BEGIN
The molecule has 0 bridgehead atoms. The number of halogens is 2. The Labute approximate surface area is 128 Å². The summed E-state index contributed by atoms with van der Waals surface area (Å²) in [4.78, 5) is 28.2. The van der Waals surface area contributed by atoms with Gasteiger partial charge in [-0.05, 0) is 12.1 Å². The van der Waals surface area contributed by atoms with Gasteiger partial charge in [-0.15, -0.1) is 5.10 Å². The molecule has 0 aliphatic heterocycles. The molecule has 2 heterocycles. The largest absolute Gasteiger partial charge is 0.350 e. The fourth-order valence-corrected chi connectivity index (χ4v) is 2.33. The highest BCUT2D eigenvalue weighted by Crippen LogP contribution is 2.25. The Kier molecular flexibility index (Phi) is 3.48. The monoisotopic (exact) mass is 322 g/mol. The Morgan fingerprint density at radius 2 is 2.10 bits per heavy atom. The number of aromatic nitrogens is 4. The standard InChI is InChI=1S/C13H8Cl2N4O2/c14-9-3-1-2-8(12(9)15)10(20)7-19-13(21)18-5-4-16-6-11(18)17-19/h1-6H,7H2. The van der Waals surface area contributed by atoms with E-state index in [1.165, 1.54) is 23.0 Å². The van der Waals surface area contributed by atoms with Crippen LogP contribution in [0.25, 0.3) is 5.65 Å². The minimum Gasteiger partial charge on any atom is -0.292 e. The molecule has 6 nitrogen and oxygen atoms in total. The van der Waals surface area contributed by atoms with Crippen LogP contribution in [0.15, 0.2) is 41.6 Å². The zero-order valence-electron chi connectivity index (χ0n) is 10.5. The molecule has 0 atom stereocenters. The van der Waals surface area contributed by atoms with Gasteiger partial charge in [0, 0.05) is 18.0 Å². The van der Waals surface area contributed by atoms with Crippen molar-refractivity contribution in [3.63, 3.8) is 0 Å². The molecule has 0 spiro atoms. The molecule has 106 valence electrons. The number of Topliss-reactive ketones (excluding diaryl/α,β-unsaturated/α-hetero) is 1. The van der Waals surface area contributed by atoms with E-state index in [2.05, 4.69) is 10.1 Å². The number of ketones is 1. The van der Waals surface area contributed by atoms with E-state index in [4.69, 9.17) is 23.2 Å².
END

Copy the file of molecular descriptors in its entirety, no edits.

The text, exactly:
The molecule has 0 bridgehead atoms. The number of halogens is 2. The Labute approximate surface area is 128 Å². The summed E-state index contributed by atoms with van der Waals surface area (Å²) in [4.78, 5) is 28.2. The van der Waals surface area contributed by atoms with Gasteiger partial charge in [-0.05, 0) is 12.1 Å². The van der Waals surface area contributed by atoms with Gasteiger partial charge in [-0.15, -0.1) is 5.10 Å². The molecule has 0 aliphatic heterocycles. The molecule has 2 heterocycles. The largest absolute Gasteiger partial charge is 0.350 e. The fourth-order valence-corrected chi connectivity index (χ4v) is 2.33. The highest BCUT2D eigenvalue weighted by Crippen LogP contribution is 2.25. The Kier molecular flexibility index (Phi) is 3.48. The monoisotopic (exact) mass is 322 g/mol. The Morgan fingerprint density at radius 2 is 2.10 bits per heavy atom. The number of aromatic nitrogens is 4. The standard InChI is InChI=1S/C13H8Cl2N4O2/c14-9-3-1-2-8(12(9)15)10(20)7-19-13(21)18-5-4-16-6-11(18)17-19/h1-6H,7H2. The van der Waals surface area contributed by atoms with E-state index in [1.165, 1.54) is 23.0 Å². The van der Waals surface area contributed by atoms with Crippen LogP contribution in [0.25, 0.3) is 5.65 Å². The minimum Gasteiger partial charge on any atom is -0.292 e. The molecule has 6 nitrogen and oxygen atoms in total. The van der Waals surface area contributed by atoms with Crippen LogP contribution in [0.15, 0.2) is 41.6 Å². The zero-order valence-electron chi connectivity index (χ0n) is 10.5. The molecule has 0 atom stereocenters. The van der Waals surface area contributed by atoms with Gasteiger partial charge in [0, 0.05) is 18.0 Å². The van der Waals surface area contributed by atoms with Crippen molar-refractivity contribution in [3.63, 3.8) is 0 Å². The molecule has 0 spiro atoms. The molecule has 106 valence electrons. The number of Topliss-reactive ketones (excluding diaryl/α,β-unsaturated/α-hetero) is 1. The van der Waals surface area contributed by atoms with E-state index in [2.05, 4.69) is 10.1 Å². The number of ketones is 1. The van der Waals surface area contributed by atoms with E-state index in [4.69, 9.17) is 23.2 Å².